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Synopsis: The low-carbohydrate diet produced a greater weight loss than did the conventional diet for the first 6 months, but the differences were not significant at 1 year.
Sources: Samaha F, et al. N Engl J Med. 2003;348:2074-2081; Foster GD, et al. N Engl J Med. 2003;348:2082-2089.
The marked increase in the number of people who are obese and the alarming increase in the incidence of type 2 diabetes have resulted in an amazing number of new books on diet. A great deal of controversy has arisen over the benefits of a low-carbohydrate, high-protein diet. The Atkins diet in particular has received much attention despite limited long-term controlled studies relating to its benefit.
Two recent studies examining the benefits of a high- protein, high-fat, low-carbohydrate diet vs a high-protein, low-fat, high-carbohydrate diet, appeared in the same issue of the New England Journal of Medicine.
Bonow and Eckel succinctly summarized these studies in their accompanying editorial.1 "Each group of investigators randomly assigned obese subjects to either a low-carbohydrate diet (with high protein and fat content) or a more standard, reduced-fat diet (with fat constituting less than 30 % of the total caloric intake but more than in some extremely low-fat diets). Each study was designed to follow subjects for more than 90 days. Samahah and colleagues followed severely obese subjects (mean body-mass index, 43) with a high prevalence of diabetes (39%) or of the metabolic syndrome without diabetes (43%), whereas Foster and associates studied subjects with less severe obesity (mean body-mass index, 34), none whom had diabetes. Samaha et al used fixed-carbohydrate restriction (30 g or less per day), and Foster et al used the Atkins diet.
Despite these differences in study population and dietary approaches, both studies demonstrated significantly greater weight reduction with the low-carbohydrate diet than with the reduced-fat diet during the first 6 months (average reduction, 6 to 7 kg vs 2 to 3 kg); however, the magnitude of the weight loss difference (4 kg in both studies) was relatively small and adherence in the 2 diet groups was low. In addition, in the study by Foster et al, there was no longer a significant difference in the weight loss between the subjects in the low-carbohydrate group and those in the reduced-fat group at 12 months.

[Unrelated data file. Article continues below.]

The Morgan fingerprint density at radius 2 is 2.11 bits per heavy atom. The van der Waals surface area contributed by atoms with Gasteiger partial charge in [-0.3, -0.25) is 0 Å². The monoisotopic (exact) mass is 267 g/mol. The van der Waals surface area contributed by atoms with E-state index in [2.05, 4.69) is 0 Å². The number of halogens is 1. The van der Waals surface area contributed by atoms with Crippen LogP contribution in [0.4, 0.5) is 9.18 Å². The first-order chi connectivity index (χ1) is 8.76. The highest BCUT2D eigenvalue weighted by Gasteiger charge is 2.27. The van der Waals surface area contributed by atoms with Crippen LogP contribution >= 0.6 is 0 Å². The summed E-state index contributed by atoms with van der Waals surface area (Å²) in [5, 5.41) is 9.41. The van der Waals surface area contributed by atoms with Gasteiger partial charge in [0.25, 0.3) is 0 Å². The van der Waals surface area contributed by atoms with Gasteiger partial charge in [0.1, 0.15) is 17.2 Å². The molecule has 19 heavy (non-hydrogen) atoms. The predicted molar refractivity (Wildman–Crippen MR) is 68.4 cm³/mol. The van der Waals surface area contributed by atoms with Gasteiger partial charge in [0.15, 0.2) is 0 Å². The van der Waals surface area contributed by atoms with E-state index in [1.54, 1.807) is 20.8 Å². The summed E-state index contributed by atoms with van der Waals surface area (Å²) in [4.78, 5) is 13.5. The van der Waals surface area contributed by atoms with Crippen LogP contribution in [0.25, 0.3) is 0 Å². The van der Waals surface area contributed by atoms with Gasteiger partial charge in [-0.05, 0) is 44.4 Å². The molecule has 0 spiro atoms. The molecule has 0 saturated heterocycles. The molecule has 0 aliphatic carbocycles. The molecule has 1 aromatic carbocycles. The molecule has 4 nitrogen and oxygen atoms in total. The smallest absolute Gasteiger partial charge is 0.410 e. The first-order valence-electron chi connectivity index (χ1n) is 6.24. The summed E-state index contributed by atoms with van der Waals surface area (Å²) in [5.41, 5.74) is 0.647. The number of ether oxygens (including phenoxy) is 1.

Comment by Ralph R. Hall, MD, FACP
The dropout rate in both studies was significant—53 of 132 patients in the Samaha et al group and 24 of 63 patients in the Foster et al group. The patients who dropped out were not followed in order to determine their ultimate weight loss or gain. Some studies have shown that a number of subjects who drop from a study continue to follow the diet and lose weight.
The subjects on the low-carbohydrate diet, in both groups, had a reduction in risk factors for coronary heart disease, ie, drops in triglycerides and insulin resistance, and the Foster et al group had a rise in the high density cholesterol level. Subjects on the low-fat diet had a drop in their LDL cholesterol.
Another important diet study which Eckel, one of the authors of the editorial, was involved, was just reported at the American Diabetes Association meeting.2 Cornier and Eckel examined insulin-sensitive (IS) and insulin-resistant (IR) female obese subjects’ response to both a high-carbohydrate, low-fat (HC/LF) and a low-carbohydrate, high-fat diet (LC/HF), (400 kg/d deficit). The study lasted 16 weeks. IR women in the HC/LF diet lost a significantly greater amount of weight than those randomized to the LC/HF diet (11.47 kg vs 6.12 kg; P < 0.01). IR women randomized to the LC/HF lost significantly more weight than those randomized to the HC/LF diet (11.46 kg vs 6.12 kg; P = 0.05).
Triglycerides decreased significantly in all groups except the IR women on the HC/LF diet. In summary, obese IS women lose more weight on a diet that is low in fat content, while IR women lose more weight on a diet that is low in carbohydrate and high in fat. Insulin sensitivity was determined by a fasting, blood insulin.
The marked differences in weight loss when women, and likely men, are given a diet matched to their insulin sensitivity has great potential. The remaining problem is how long can we keep patients on a high-fat diet without increasing the risk of vascular disease? The ill effects of long-term, high-fat diet have been repeatedly demonstrated. The paucity of fruits and vegetables in the high- fat diet removes nutrients that have long been demonstrated to have significant health benefits.
1. Bonow R, Eckel R. N Engl J Med. 2003;348:2057-2058.
2. Cornier MA, et al. 2003 American Diabetes Association Meeting, Abstract 313.